Millennials believe workplace flexibility makes them more productive. According to a survey produced by Bentley University, 77 percent of this cohort identifies flexible work hours as a productivity booster. This number is nearly twice as high (39 percent) as those who want telecommuting privileges. The survey also found that, perhaps counterintuitively, millennials prefer to communicate in person, rather than electronically, reinforcing the wisdom of bringing workers back to the office.

Employers who are recruiting twenty-somethings need to understand that, outside of salary and financial benefits, a good work/life balance is the leading factor this generation considers when evaluating job opportunities, according to The 2016 Deloitte Millennial Survey. It is also attractive to experienced, over-55 workers. Flextime gives employees the power to achieve a balanced life and thus contributes to employee satisfaction. Here are additional plusses for employers who offer flextime, all of which are backed up by research.

  • Helps recruit and retain employees
  • Reduces absenteeism
  • Saves costs
  • Provides better customer coverage/satisfaction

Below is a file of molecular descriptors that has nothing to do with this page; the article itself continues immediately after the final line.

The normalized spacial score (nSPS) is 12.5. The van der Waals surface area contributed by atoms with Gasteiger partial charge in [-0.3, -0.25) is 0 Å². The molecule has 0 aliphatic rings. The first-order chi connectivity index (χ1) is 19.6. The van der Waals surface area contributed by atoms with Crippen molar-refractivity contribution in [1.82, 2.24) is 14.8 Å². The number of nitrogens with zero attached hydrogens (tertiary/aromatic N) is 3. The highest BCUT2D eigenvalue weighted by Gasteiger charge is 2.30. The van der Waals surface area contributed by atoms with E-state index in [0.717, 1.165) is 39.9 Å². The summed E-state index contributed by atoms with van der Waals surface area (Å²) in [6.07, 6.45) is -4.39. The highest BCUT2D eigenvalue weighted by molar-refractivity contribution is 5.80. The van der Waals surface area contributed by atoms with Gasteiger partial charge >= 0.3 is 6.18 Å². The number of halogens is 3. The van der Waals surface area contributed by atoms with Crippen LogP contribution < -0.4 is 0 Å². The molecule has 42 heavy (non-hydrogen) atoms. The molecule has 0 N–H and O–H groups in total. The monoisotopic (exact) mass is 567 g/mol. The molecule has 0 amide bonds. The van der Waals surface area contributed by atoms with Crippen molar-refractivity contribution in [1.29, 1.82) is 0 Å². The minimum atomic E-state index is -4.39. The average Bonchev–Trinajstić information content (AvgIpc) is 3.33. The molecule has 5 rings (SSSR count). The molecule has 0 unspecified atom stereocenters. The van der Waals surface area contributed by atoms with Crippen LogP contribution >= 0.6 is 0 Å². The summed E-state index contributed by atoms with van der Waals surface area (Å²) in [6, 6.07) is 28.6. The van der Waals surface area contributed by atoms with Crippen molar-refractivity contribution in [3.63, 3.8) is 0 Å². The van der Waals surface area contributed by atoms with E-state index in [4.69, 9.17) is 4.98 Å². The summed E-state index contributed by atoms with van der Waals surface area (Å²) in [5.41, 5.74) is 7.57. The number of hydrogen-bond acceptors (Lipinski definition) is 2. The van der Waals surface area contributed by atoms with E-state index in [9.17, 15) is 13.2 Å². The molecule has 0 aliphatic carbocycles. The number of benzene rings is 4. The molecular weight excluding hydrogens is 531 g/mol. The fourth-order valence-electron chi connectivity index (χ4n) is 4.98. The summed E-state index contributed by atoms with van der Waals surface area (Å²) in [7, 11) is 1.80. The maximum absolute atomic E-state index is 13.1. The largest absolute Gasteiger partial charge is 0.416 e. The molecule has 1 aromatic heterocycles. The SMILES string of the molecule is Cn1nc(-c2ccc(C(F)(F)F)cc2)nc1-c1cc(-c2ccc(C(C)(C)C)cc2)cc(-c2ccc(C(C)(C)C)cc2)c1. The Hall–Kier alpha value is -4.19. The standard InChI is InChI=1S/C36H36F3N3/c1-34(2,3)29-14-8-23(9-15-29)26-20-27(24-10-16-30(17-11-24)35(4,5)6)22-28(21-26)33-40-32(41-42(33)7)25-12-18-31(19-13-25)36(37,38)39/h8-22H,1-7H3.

Flextime Flavors

Within the broad outlines of flexible schedules, employers and employees can craft a variety of work schedules. Business needs and the employee’s job responsibilities will determine the right implementation. Employers might offer one option or several.

Employee sets her own start and stop times during a regular work week: In other words, instead of working 8:00 am until 5:00 pm Monday through Friday, the employee starts work at 6:30 am and works until 3:30 pm. Some companies require that all staff work in the office during core hours and are time-agnostic outside that time period. If a company has locations or clients in different time zones, a shifted schedule might simplify communicating with these other locations and ease the staff member’s child care schedule at the same time.

Employee varies the number of hours worked per day: The employee’s total work hours will add up to 40, or however a work week is defined. She might work two 10-hour days so she can have an afternoon off to take a class, for example.